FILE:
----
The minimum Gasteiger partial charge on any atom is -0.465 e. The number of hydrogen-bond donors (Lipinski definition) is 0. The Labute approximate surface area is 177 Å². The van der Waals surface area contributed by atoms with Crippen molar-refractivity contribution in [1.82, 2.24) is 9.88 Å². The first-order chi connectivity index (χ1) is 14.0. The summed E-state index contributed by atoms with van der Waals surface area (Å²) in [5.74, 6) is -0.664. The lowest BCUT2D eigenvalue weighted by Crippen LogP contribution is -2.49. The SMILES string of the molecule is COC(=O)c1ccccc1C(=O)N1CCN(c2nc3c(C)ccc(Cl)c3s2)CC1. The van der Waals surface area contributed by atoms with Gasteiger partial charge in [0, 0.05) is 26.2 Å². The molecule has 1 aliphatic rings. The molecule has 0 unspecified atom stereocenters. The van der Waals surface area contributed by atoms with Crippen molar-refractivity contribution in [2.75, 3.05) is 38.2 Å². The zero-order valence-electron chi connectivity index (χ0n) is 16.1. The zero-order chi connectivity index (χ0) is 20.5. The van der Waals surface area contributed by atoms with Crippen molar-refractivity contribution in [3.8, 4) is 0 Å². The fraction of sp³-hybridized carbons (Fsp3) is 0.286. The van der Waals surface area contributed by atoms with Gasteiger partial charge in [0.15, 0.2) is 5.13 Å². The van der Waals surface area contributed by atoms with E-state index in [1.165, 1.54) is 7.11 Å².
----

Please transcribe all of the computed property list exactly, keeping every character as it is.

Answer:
The minimum Gasteiger partial charge on any atom is -0.465 e. The number of hydrogen-bond donors (Lipinski definition) is 0. The Labute approximate surface area is 177 Å². The van der Waals surface area contributed by atoms with Crippen molar-refractivity contribution in [1.82, 2.24) is 9.88 Å². The first-order chi connectivity index (χ1) is 14.0. The summed E-state index contributed by atoms with van der Waals surface area (Å²) in [5.74, 6) is -0.664. The lowest BCUT2D eigenvalue weighted by Crippen LogP contribution is -2.49. The SMILES string of the molecule is COC(=O)c1ccccc1C(=O)N1CCN(c2nc3c(C)ccc(Cl)c3s2)CC1. The van der Waals surface area contributed by atoms with Gasteiger partial charge in [0, 0.05) is 26.2 Å². The molecule has 1 aliphatic rings. The molecule has 0 unspecified atom stereocenters. The van der Waals surface area contributed by atoms with Crippen molar-refractivity contribution in [2.75, 3.05) is 38.2 Å². The zero-order valence-electron chi connectivity index (χ0n) is 16.1. The zero-order chi connectivity index (χ0) is 20.5. The van der Waals surface area contributed by atoms with Crippen molar-refractivity contribution in [3.8, 4) is 0 Å². The fraction of sp³-hybridized carbons (Fsp3) is 0.286. The van der Waals surface area contributed by atoms with Gasteiger partial charge in [0.15, 0.2) is 5.13 Å². The van der Waals surface area contributed by atoms with E-state index in [1.165, 1.54) is 7.11 Å².